But despite that, we said that 22% on gross margins would be relatively in line, excuse me, '23 versus 2022, right? So the teams are going to be able to find a way to offset that incremental headwind and we've largely done that. Now in the first quarter, we did see exceptional growth sequentially, but also year-over-year. There are a number of variables that drive that. But I'd say the three biggest are around volume gains, right, that led us year-over-year but also versus expectation. Saw some FX hedge gains in the quarter and also a pretty pronounced mix benefit, especially given the outsized performance of our large joints versus our SET and other category and also US versus the rest of the world.

So those are kind of the three dynamics that are going on. In the first quarter, we -- as we go through the rest of the year, we still expect those three variables to play a positive impact, but not at the same level, okay? So the way to think about this is gross margin for the rest of the year will step down versus Q1, but still for the overall year will be higher than it was in 2022. So you should think about it on an underlying basis, '23 being still in line with 2022, okay? So, gross margin is definitely a tailwind, underlying still consistent with prior year. The operating margin that you're implying off of our EPS guide is I think the directionally right way to think about that, and that upside is coming primarily from gross margin. So those are some of the building blocks that underpin our EPS raise for the year.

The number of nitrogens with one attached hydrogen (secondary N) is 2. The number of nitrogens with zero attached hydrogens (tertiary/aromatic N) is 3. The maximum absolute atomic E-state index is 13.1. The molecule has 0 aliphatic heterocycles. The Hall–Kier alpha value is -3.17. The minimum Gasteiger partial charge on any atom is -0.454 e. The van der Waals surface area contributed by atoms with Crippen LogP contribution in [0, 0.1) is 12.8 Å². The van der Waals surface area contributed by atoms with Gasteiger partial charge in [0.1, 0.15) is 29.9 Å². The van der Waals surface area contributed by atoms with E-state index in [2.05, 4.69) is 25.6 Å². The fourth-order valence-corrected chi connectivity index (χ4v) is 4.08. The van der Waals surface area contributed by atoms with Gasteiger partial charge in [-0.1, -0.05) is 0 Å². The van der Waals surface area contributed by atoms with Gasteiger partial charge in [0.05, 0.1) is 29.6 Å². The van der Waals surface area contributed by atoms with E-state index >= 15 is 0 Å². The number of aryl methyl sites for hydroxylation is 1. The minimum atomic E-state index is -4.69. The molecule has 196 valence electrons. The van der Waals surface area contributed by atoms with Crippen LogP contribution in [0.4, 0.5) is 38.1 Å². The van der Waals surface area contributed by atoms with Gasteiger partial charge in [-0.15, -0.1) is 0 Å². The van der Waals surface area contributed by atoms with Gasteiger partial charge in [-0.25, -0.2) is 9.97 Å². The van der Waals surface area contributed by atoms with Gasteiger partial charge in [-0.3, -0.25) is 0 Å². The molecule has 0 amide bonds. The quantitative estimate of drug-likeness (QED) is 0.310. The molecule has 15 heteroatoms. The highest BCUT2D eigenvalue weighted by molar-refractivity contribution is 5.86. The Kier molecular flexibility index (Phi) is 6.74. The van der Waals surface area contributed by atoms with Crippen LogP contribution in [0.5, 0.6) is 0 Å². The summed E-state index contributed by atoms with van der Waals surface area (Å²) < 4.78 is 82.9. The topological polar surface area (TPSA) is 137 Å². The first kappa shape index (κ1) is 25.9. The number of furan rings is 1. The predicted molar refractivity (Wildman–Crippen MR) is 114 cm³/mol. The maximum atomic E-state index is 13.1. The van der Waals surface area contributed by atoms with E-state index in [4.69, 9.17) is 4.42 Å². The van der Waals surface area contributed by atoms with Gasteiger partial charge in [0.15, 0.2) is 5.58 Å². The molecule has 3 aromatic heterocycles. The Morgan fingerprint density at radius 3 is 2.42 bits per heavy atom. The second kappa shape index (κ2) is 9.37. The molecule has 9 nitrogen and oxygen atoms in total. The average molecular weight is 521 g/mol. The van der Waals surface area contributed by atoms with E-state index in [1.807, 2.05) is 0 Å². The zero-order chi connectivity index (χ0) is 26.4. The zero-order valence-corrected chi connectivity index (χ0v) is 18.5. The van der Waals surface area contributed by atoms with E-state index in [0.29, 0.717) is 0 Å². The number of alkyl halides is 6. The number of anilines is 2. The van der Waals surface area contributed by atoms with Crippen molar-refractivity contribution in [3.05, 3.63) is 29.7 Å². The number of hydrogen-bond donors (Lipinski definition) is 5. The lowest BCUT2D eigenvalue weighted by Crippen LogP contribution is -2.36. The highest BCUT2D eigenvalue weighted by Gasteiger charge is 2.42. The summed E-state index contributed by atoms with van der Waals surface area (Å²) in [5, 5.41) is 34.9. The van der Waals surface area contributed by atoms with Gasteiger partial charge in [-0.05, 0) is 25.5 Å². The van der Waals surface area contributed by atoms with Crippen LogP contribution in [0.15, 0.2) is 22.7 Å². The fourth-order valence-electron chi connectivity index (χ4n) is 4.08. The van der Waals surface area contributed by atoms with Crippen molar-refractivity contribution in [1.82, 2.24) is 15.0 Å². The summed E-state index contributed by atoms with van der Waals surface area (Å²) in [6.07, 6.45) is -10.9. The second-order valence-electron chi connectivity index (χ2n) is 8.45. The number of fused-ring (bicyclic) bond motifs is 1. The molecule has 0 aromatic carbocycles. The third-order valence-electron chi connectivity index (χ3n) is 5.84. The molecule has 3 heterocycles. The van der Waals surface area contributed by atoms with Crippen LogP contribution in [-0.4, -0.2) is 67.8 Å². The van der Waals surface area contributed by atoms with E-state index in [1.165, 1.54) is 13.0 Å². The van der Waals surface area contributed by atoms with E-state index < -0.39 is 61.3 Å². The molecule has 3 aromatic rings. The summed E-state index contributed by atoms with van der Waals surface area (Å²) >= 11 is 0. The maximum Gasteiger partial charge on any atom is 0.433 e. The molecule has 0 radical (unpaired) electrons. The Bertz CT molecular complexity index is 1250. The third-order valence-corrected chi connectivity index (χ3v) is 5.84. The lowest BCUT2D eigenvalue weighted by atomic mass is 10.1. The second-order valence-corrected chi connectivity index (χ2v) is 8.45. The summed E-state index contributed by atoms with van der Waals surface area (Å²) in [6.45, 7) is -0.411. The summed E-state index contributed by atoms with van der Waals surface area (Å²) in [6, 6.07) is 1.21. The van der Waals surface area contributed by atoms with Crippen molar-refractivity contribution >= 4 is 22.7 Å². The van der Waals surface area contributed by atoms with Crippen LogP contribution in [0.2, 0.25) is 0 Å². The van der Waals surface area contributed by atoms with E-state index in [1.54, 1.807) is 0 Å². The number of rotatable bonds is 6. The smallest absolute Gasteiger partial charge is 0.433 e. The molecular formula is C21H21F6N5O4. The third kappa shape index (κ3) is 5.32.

Keri Mattox
Chief Communications Officer at Zimmer Biomet

Thanks, Vijay.

Vijay Kumar
Analyst at Evercore ISI

Thanks, guys.

Keri Mattox
Chief Communications Officer at Zimmer Biomet

Yeah. Operator, can we have the next question?

Operator

We'll take our next question from Robbie Marcus with JPMorgan.

Robert Marcus
Analyst at JPMorgan Chase & Co.

Great. Thanks for the question, and congrats on a nice quarter. Maybe to start, I was hoping maybe you could dive into some of the drivers behind the knee growth rate. It was really impressive, definitely better than market growth and was just hoping you could help us understand how much is coming from robotics, from mix of new products and really dive into some of the growth drivers there? Thanks.

Ivan Tornos
Chief Operating Officer at Zimmer Biomet

Hey. Thank you, Robbie. Good talking to you this morning. I will probably bucket the performance in two key areas; commercial execution and innovation. And maybe I'll start with number 2, and I won't break down all the details on what's driving what. But clearly, new product introductions had to do a lot with the performance. As you know, during Las Vegas, we launched Persona OsseoTi, that is our cementless new form factor platform and that is gaining traction.